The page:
05Mar Rep. Sheppard celebrates reading with local elementary students Categories: Sheppard News Lawmaker visits local schools in March to encourage readingState Rep. Jason Sheppard is visiting local elementary classrooms and reading to hundreds of area students during March is Reading Month to foster a love of reading in the 56th District.“One of my favorite books is The Giving Tree by Shel Silverstein, a story about giving of yourself to make someone else’s life just a little bit better,” said Rep. Sheppard, R-Temperance. “It’s a great lesson for people of all ages, and I try to keep that selflessness in mind every day in Lansing as I represent our community.”The southeast Michigan representative has already read to students at New Bedford Academy, and will be reading to many more classrooms at Monroe Road, Jackman Road and Douglas Road elementary schools. Administrators and educators interested in scheduling a time for Rep. Sheppard to read are encouraged to contact his office.“Visiting Michigan students and encouraging them to engage with books will prepare them for successful futures,” Rep. Sheppard said. “As we all know, reading is fundamental to a child’s long-term success, so I also encourage adults to read daily to the children in their lives.”Rep. Sheppard’s office can be reached by phone at 517-373-2617 or via email at [email protected]
LANSING – Rep. Phil Potvin, R-Cadillac, was proud to host Jeff Jennette, the superintendent for the Wexford-Missaukee Intermediate School District, during tonight’s State of the State speech at the State Capitol.“I was pleased to have Superintendent Jennette as my guest as we listened to Gov. Snyder’s speech,” said Rep. Potvin. “We have worked together on a number of initiatives, including snow day flexibility and job training legislation. Currently, House Bills 4750 and 4751, which would expand to ISDs – such as Wexford-Missaukee – their ability to provide education and job training programs for local job providers. Education and jobs training are crucial to growing the local economy and building the future of the state of Michigan.” 19Jan Rep. Potvin hosts Wexford-Missaukee ISD official for Gov. Snyder’s speech Categories: News,Photos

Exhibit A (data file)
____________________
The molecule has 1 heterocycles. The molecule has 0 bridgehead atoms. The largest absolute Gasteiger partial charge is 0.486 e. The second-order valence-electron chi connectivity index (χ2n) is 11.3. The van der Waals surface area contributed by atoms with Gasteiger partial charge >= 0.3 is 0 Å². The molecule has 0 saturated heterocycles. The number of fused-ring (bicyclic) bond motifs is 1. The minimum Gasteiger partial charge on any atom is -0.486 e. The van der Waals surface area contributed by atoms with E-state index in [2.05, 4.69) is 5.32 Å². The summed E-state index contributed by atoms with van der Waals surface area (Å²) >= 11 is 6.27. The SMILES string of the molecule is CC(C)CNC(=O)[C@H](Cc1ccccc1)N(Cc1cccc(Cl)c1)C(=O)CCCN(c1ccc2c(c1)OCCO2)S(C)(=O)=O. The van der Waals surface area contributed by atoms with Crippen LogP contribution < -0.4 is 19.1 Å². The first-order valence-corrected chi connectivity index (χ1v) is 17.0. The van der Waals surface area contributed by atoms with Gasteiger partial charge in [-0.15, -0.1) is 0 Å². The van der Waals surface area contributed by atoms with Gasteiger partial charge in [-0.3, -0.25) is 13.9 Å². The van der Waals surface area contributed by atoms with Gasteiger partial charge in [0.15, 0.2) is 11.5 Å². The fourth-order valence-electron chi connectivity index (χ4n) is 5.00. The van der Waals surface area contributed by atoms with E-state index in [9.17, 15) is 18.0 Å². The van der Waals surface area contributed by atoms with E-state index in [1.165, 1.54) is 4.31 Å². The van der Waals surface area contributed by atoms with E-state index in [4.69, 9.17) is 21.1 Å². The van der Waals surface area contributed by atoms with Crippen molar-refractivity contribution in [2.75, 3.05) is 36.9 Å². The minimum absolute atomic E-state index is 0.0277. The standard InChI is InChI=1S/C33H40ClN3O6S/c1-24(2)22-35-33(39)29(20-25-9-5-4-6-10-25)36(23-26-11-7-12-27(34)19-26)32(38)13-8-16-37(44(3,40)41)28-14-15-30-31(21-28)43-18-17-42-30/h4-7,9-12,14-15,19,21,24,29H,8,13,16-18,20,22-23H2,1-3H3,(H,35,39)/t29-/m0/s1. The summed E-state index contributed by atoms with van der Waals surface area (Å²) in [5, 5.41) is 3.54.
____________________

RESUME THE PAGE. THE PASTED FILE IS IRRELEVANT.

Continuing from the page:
State Reps. Julie Calley and Thomas Albert today praised Gov. Rick Snyder’s plans to end privatized food service at Michigan’s state prisons, returning the duties of preparing food to state workers.Ionia County corrections facilities will hire new workers to complete the transition.Today during his budget proposal for the coming fiscal year, Snyder announced he plans to invest $13.7 million in the Department of Corrections (DOC) to place prison food responsibilities under state employees. DOC officials announced that it will remove Trinity Services Group this summer and hire 350 state employees to do the work.“The move to privatize food services has proved to be a failure,” said Albert, of Lowell. “I am very supportive of the governor’s decision to place public safety and food quality ahead of cost savings.”Calley, of Portland, said people who worked in the prison kitchens prior to privatization did a remarkable job, and she is pleased to see the duties will revert to local residents.“Privatization caused a number of challenges,” Calley said. “Poor food service adversely affected inmates’ behavior and resulted in additional burdens for our officers to mitigate. It’s time to make a change.”